Weather Based Agro Advisory

Daily Rainfall Situation

Advisories for untimely heavy rains and hailstorm

Unprecedented weather conditions especially heavy rainfall with winds and hailstorms prevailed across several states such as Maharashtra, Madhya Pradesh, Andhra Pradesh, Karnataka, Gujarat, Rajasthan, etc. damaging field and horticultural crops. As per India Meteorological Department (IMD), the extended hailstorm has been attributed to moisture laden winds from Bay of Bengal colliding with winds blowing from Arabian Sea from Central India. This unusual spell of hailstorm across 28 districts in Maharashtra has damaged considerable area of rabi crops. For instance, the extended hailstorm has adversely affected most parts of Marathwada, Western Maharashra, North Maharashtra and Vidarbha. Baramati, Pune, Beed, Latur, Osmanabad, Nashik, Akola, Buldhana, Nagpur, Chandrapur, Amravati, Yavatmal, Washim, Jalgaon, Nanded, Nadurbar and Dhule are among the worst hit. Horticultural crops have been affected the most. The farmers cultivating grapes, oranges, melons and bananas have suffered severe damages. Hailstorm in parts of Marathwada and Vidarbha after winter, especially in February and March is not unusual but it displayed higher intensity this time.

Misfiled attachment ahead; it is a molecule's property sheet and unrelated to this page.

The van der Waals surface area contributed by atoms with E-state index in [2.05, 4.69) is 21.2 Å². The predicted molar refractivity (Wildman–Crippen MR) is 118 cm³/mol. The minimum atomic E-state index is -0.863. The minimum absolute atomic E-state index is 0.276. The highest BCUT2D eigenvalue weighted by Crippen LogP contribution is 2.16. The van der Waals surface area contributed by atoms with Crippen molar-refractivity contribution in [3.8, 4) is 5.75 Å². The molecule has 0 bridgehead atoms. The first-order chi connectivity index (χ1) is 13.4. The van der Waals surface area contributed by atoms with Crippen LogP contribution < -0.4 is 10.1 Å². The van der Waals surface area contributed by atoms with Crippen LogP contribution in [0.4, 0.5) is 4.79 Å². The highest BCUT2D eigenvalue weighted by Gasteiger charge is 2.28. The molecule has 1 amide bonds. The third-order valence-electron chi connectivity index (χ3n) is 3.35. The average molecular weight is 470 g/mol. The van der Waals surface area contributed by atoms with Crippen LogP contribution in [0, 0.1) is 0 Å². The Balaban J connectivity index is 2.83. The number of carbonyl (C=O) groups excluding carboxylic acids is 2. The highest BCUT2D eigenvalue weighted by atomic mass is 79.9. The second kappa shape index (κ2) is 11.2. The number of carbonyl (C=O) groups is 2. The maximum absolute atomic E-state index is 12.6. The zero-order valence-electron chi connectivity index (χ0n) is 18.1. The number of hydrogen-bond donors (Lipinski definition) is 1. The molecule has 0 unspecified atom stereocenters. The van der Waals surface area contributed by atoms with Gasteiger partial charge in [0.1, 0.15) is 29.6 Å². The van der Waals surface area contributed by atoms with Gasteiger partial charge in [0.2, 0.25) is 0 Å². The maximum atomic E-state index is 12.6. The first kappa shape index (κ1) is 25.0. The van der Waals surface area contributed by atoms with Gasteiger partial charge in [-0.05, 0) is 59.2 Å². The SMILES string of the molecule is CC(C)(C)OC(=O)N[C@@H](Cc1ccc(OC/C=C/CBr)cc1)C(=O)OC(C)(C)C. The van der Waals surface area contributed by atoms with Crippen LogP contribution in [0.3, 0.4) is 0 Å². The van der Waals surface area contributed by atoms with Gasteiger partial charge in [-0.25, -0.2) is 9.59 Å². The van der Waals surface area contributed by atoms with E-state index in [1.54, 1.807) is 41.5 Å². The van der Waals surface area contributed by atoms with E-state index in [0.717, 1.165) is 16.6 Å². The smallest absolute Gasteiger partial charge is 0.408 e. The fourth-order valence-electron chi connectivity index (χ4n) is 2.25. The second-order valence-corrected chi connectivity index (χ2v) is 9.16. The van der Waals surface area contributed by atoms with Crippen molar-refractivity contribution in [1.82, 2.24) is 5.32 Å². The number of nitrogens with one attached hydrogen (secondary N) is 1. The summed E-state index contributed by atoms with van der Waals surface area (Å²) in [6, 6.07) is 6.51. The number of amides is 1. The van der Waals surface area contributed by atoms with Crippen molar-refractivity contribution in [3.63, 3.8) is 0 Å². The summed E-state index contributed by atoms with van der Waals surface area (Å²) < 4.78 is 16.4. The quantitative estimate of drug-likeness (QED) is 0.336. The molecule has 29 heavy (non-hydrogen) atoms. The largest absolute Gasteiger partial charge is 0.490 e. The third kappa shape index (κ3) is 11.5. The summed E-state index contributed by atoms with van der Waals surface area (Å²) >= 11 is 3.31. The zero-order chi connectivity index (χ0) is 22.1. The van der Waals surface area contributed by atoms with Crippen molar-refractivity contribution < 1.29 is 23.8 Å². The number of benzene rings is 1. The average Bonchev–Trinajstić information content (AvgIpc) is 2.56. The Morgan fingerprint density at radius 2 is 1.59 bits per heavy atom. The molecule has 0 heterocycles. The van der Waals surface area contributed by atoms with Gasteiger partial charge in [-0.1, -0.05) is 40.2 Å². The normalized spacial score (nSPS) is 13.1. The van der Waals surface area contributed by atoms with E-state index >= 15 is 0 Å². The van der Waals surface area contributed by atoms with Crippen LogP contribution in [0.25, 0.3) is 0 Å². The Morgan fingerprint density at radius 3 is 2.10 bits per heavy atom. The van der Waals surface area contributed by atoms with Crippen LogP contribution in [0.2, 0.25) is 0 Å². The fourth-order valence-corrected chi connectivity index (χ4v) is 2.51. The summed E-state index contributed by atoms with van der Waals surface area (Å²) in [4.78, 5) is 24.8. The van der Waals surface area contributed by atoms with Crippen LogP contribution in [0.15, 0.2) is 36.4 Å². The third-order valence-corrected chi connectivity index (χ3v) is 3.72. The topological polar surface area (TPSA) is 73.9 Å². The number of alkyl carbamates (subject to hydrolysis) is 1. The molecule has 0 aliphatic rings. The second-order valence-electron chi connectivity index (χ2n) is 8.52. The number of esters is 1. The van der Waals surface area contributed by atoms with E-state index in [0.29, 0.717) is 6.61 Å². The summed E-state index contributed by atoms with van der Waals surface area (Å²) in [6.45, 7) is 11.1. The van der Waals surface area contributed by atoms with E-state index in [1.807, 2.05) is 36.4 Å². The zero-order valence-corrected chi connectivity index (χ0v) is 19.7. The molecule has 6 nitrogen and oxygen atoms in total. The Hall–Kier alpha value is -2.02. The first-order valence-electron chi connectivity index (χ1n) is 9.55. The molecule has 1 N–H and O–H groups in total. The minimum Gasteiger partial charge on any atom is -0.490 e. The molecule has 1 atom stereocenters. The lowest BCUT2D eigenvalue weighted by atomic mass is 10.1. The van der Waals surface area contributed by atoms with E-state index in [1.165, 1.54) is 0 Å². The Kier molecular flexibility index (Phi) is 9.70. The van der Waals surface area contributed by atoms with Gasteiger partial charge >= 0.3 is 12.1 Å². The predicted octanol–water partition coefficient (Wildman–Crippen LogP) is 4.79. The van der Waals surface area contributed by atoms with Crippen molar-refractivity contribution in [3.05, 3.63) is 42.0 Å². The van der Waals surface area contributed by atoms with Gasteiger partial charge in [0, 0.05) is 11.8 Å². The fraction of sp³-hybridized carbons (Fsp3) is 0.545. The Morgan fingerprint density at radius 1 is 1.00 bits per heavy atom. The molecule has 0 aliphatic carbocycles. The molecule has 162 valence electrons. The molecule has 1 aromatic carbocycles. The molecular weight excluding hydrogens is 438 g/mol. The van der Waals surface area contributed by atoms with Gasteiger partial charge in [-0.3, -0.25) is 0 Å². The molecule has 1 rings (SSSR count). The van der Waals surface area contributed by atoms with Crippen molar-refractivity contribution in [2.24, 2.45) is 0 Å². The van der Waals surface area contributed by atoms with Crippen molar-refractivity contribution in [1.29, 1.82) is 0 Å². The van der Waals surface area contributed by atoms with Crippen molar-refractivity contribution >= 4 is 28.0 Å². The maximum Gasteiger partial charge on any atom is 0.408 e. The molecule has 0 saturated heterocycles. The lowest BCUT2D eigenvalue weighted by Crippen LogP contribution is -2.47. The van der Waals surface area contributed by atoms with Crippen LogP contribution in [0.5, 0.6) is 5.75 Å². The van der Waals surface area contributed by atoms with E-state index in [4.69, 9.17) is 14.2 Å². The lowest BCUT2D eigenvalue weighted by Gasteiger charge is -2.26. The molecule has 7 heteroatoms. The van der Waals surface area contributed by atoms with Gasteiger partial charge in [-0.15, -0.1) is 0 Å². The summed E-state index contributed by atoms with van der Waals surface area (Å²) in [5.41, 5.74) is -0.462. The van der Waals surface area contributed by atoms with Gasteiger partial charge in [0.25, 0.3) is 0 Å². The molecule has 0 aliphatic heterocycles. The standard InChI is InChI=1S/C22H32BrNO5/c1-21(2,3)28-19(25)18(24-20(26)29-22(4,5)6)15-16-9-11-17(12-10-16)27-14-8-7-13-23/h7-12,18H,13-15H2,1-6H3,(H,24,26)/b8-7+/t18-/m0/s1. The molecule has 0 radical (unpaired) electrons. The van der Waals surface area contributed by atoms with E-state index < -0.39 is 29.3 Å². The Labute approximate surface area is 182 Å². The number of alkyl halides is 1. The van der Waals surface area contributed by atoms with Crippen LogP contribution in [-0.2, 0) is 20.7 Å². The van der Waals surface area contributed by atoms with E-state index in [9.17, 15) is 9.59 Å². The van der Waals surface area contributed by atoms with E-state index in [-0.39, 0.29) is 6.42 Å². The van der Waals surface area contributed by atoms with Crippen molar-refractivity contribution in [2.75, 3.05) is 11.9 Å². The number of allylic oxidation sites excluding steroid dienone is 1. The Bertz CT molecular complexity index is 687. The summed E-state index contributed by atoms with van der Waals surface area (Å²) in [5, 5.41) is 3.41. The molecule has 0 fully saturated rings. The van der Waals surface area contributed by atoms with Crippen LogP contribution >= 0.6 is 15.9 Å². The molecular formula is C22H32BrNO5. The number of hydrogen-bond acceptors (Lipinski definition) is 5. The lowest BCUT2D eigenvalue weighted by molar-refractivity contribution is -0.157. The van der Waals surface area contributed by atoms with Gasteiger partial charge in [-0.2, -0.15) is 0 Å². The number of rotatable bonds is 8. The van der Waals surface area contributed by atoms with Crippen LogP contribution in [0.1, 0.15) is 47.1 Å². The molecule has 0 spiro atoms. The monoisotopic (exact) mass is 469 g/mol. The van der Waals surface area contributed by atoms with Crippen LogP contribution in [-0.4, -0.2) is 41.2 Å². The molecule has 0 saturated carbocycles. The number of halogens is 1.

Similarly, in Madhya Pradesh, unseasonal rains accompanied by hailstorm lashed parts of Malwa and Mahakoshal regions of the state and caused extensive damage to rabi crops of wheat and gram.  The most-affected districts where damage to gram, masoor and wheat crops were severe are those areas where hail storm was accompanied by high wind velocity. The districts where the crops suffered considerable damage due to hailstorm are Seoni, Chhindwara, Burhanpur, Dewas, Shajapur, Jhabua, Vidisha, Indore, Neemuch, Raisen, Balaghat, Hoshangabad, Sagar, Sehore, Betul, Katni and Bhopal. The areas more prone to the disturbance include Jabalpur, Chambal, Sagar, Rewa and Shahdol divisions.